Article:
wow vicki--where were you when i went to nursing school--which I may add I just graudated june 19th--my instructors are nothing like in what you wrote--mine degraded-demoralized--picked--laughted at you--talked about you--Iam amazed I lasted in the program,because there were plenty of times I wanted to quit..Its nice to know there are caring educators in the nursing profession
    I'm sorry you had such negative experiences in nursing school. I can assure you, not all instructors are that way. Congratulations on your recent graduation and I wish you great success in the wonderful career of nursing
    Last edit by VickyRN on Jul 2, '09
  12. by   VickyRN
    Quote from fswilliams1001
    Thanks "Vicky" for this timely submission. It reminds us of the things that matter most to adult learners. As I completed my own instructor evals, I utilized these thoughts in submitting my feedback. Look forward to seeing you soon!
    Thank you. Look forward to seeing you soon, also. Looks like it is going to be a very busy fall!
  13. by   VickyRN
    Quote from nerdtonurse?
    Wonderful post as usual, Vicky. The only thing I would add is one of the first things my teacher taught me in LPN school -- meet people where they are, as they are. If you've got a student who has more than basic knowledge in one area of an RN program (EMT, Paramedic, LPN, ICU tech, whatever), please, please teach to keep that person engaged.

    And also realize that just because a student may have had a lot of experience in one area, they may not have that same level of experience in another; because of where I work, I can deal with cardiac problems, read strips, etc.; I have to, it's my job -- we laugh and say some weeks, we're "Codes R Us." That doesn't mean I will have the same level of experience or confidence when I do a rotation in OB/GYN -- I'm ACLS, not PALS certified. I know what normal "abnormal" values are common in a dying CHFer or COPDer, but I'm going to be sweating bullets next semester, where we do babies. My youngest patient out in the world was a 9 year old, and I hovered on that kid like a Chinook helicopter.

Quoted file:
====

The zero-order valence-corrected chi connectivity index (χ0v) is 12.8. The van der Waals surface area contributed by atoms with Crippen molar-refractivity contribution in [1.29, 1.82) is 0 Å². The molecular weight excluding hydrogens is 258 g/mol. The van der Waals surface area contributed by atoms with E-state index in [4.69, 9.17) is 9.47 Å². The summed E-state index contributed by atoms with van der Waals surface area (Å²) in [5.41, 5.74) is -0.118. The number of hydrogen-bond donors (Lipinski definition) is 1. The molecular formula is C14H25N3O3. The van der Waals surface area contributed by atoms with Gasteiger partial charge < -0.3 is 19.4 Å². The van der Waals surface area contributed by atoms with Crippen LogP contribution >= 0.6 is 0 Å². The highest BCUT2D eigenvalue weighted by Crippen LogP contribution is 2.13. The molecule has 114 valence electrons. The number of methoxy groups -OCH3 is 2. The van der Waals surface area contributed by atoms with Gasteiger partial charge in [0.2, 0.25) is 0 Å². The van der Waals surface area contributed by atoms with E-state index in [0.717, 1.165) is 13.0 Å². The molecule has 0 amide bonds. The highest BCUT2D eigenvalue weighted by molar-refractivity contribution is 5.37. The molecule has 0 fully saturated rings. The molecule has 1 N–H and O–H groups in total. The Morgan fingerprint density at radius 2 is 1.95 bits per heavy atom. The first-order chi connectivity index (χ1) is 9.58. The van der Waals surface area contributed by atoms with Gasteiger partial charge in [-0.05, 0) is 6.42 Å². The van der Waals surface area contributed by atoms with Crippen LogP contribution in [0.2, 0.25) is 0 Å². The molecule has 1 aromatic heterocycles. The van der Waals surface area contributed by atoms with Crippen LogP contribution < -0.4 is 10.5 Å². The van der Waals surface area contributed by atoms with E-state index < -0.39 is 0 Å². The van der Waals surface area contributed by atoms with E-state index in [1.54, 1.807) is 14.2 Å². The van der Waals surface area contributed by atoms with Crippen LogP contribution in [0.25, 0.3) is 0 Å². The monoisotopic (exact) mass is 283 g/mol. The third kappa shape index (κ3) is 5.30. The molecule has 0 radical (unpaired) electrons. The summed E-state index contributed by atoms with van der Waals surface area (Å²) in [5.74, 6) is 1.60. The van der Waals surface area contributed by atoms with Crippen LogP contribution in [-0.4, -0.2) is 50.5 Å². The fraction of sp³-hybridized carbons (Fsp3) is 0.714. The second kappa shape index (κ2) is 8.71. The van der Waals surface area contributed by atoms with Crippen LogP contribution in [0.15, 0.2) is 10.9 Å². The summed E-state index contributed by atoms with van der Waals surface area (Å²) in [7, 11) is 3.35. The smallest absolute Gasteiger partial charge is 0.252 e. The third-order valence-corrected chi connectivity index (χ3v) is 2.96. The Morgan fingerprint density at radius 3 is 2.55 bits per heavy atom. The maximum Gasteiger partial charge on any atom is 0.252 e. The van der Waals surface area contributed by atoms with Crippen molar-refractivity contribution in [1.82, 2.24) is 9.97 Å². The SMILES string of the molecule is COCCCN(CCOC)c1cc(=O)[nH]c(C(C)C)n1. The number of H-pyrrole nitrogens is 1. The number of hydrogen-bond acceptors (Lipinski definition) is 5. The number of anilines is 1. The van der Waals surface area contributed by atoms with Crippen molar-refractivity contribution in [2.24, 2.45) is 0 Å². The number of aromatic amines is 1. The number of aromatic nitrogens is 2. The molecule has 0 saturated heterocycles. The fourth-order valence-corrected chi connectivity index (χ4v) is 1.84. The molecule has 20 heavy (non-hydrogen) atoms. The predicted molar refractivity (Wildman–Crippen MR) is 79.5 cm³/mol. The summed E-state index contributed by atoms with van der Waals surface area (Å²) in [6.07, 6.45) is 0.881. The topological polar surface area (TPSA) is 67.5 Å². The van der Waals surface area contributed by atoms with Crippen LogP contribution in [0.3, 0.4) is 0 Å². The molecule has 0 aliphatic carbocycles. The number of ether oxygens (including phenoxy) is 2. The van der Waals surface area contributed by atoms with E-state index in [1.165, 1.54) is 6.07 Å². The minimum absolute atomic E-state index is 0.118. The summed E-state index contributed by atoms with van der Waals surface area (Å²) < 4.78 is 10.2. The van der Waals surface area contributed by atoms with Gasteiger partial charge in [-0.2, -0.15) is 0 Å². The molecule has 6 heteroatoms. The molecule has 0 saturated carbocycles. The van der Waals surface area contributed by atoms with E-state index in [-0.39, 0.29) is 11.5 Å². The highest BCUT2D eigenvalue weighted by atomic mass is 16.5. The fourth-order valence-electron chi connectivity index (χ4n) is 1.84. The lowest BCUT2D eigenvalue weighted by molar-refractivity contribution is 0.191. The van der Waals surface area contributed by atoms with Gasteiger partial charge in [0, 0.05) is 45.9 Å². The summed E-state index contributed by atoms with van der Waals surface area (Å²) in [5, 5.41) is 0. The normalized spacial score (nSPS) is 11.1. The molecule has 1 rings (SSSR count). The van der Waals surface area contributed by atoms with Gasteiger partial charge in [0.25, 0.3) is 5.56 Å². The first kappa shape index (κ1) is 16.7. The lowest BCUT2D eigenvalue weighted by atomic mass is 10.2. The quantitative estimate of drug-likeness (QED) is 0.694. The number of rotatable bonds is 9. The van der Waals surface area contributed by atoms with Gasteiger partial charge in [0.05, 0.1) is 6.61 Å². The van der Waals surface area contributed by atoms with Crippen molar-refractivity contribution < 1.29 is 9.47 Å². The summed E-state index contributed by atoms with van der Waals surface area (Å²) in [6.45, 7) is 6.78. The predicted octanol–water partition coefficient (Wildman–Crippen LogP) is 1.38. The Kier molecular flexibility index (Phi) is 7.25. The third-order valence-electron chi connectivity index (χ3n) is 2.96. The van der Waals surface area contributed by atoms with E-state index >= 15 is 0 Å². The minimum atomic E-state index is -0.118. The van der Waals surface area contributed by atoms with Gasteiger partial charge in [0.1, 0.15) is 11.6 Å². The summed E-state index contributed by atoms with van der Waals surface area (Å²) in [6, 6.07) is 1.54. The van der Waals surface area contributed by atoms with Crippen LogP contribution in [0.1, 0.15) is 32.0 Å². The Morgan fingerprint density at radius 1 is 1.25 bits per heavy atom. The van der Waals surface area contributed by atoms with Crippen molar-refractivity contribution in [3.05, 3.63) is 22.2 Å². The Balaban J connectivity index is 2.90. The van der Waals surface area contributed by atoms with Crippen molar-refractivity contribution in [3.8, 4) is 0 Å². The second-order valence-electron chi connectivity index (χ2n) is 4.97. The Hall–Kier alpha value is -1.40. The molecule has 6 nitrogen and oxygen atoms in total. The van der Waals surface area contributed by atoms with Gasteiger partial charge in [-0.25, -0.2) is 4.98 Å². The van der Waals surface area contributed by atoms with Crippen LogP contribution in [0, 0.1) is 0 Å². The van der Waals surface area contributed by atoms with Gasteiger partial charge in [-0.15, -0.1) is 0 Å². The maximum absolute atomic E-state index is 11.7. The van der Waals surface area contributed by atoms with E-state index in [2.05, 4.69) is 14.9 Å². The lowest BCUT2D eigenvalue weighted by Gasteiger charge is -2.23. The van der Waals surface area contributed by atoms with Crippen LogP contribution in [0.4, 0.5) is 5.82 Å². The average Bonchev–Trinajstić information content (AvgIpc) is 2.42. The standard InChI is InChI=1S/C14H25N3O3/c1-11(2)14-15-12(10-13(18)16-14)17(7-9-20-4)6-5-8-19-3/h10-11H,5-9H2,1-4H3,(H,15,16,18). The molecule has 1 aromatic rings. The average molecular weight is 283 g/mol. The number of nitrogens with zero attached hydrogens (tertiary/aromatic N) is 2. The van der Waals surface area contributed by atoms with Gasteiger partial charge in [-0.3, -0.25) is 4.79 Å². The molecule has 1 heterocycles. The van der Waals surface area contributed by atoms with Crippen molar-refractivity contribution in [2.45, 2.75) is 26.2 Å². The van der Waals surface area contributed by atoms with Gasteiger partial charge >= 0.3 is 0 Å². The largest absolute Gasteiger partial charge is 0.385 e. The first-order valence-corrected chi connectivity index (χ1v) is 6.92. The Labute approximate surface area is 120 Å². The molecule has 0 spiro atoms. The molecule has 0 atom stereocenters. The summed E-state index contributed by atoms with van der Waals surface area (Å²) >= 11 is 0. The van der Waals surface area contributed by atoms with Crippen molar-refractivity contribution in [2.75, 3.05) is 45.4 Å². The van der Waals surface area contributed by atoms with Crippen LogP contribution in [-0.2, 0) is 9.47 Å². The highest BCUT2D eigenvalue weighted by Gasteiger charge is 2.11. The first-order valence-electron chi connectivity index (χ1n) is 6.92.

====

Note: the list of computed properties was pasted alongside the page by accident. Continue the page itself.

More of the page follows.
This is excellent advice for a clinical instructor - approach student learners on an individual basis. Find out which patients/ clinical experiences most suit the individual student. As for classroom instructors, they need to teach at the lowest common denominator and proceed from there ("line upon line, precept upon precept").